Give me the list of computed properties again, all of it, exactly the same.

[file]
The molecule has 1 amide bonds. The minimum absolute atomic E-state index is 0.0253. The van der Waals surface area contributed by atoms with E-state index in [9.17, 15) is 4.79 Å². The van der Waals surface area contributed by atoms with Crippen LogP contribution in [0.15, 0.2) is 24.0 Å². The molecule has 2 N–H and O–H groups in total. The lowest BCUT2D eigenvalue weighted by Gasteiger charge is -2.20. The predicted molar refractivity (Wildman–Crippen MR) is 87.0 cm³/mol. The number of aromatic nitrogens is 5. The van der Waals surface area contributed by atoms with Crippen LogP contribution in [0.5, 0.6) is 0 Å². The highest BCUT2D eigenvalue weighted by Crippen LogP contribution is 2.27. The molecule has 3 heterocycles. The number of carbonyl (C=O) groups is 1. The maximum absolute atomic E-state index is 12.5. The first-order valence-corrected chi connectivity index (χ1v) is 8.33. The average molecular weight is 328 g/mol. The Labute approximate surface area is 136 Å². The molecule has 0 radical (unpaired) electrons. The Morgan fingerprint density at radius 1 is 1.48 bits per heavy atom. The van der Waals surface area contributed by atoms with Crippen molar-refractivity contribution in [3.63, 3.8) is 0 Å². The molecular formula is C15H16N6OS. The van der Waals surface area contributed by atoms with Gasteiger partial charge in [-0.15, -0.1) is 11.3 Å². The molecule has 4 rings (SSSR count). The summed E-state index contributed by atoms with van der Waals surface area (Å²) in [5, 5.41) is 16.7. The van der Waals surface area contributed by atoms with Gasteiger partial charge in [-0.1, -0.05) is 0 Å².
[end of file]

The molecule has 1 amide bonds. The minimum absolute atomic E-state index is 0.0253. The van der Waals surface area contributed by atoms with E-state index in [9.17, 15) is 4.79 Å². The van der Waals surface area contributed by atoms with Crippen LogP contribution in [0.15, 0.2) is 24.0 Å². The molecule has 2 N–H and O–H groups in total. The lowest BCUT2D eigenvalue weighted by Gasteiger charge is -2.20. The predicted molar refractivity (Wildman–Crippen MR) is 87.0 cm³/mol. The number of aromatic nitrogens is 5. The van der Waals surface area contributed by atoms with Crippen LogP contribution in [0.5, 0.6) is 0 Å². The highest BCUT2D eigenvalue weighted by Crippen LogP contribution is 2.27. The molecule has 3 heterocycles. The number of carbonyl (C=O) groups is 1. The maximum absolute atomic E-state index is 12.5. The first-order valence-corrected chi connectivity index (χ1v) is 8.33. The average molecular weight is 328 g/mol. The Labute approximate surface area is 136 Å². The molecule has 0 radical (unpaired) electrons. The Morgan fingerprint density at radius 1 is 1.48 bits per heavy atom. The van der Waals surface area contributed by atoms with Crippen molar-refractivity contribution in [3.63, 3.8) is 0 Å². The molecular formula is C15H16N6OS. The van der Waals surface area contributed by atoms with Gasteiger partial charge in [-0.15, -0.1) is 11.3 Å². The molecule has 4 rings (SSSR count). The summed E-state index contributed by atoms with van der Waals surface area (Å²) in [5, 5.41) is 16.7. The van der Waals surface area contributed by atoms with Gasteiger partial charge in [-0.1, -0.05) is 0 Å².